“Hi, who just joined?” . . . “I’m sorry, I was on mute.” . .…
“When I’m leading a conference call, I know that there are people reading their email, working on memos and not paying attention. Are there any tricks to making people paying pay closer attention?”
We get that question a lot. Here’s our answer. Yes. There is a trick to making people pay more attention. You need to be more engaging.
It’s not the listener’s fault that your calls feel like a waste of time.
When people ask how to make people pay attention on conference calls, they’re usually asking it with some sense of exasperation.
They feel like business world has somehow contracted Attention Deficit Disorder. Technology has somehow turned the business world into a bunch of boorish children who can’t sit still and pay attention.
But if people aren’t paying attention on your conference calls, it’s your fault. It’s your job to keep them engaged.
You keep them engaged in four ways.
Start the call by stating a simple benefit for paying attention. “During this call, I’d like to discuss how we can keep our customers despite the current price increase.” Make sure that the payoff for paying attention is clear.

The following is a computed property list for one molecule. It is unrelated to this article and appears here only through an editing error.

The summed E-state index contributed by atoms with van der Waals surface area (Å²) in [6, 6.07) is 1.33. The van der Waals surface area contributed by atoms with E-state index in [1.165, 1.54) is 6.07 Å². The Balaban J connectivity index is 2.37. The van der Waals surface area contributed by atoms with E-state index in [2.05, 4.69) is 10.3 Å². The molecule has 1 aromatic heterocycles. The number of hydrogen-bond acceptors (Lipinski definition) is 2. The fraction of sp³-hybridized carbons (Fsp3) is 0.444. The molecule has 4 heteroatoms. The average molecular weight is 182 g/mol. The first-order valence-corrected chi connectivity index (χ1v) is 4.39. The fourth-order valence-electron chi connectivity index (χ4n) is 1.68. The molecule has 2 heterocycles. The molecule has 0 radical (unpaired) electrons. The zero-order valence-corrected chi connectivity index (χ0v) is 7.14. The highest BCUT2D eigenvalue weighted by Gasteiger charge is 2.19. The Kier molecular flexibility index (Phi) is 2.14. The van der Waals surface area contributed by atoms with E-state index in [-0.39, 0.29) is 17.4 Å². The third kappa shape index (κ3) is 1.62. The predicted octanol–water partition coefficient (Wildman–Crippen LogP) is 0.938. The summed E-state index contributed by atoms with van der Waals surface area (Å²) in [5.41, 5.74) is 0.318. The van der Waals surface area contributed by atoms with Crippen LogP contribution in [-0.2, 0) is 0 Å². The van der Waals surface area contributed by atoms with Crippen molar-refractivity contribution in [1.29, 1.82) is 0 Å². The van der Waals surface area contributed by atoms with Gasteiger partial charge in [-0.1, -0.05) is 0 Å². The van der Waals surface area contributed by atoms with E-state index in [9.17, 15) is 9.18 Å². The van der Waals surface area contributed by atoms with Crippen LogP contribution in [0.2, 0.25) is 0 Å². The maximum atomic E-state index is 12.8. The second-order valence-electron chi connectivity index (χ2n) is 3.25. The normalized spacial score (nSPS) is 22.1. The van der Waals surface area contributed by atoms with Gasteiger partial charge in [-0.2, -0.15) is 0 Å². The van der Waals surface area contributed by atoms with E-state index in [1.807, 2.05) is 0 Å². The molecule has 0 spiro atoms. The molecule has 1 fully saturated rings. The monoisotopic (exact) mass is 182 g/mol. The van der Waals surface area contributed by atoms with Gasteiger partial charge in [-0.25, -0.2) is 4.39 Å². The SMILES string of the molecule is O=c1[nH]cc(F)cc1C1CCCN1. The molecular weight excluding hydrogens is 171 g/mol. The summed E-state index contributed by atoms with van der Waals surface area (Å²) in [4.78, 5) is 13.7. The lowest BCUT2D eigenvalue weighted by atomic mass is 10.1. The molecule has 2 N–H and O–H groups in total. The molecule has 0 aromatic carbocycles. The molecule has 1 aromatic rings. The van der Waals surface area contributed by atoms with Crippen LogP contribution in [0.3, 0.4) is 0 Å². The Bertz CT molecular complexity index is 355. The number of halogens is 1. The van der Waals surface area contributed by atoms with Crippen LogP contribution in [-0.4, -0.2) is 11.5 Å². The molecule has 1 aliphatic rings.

Lay out a short and focused agenda. “During this call, I want to discuss three things: why we’re losing customers, what we can do about it, and what is our timeline for fixing the problem.” If you give people a strong sense of what to expect, they will be more engaged because they know that the call won’t go on forever.
Ask people questions and let them respond. Interactive is always better. Conference call participants have a right to contribute. One-sided presentations multiply the chance of people tuning out.
Be excited. Put a mirror on your desk. Do you look engaging as you speak? That facial animation will show up in your voice and keep people engaged. Your listeners can hear your smile.
Next time you have a conference call, remember that it’s the call leader’s job to keep everyone engaged. And if they’re not paying attention, it’s not the fault of the listeners.
Speechworks helps its clients learn how to communicate in a way that connects and persuades. For more information, go to www.speechworks.net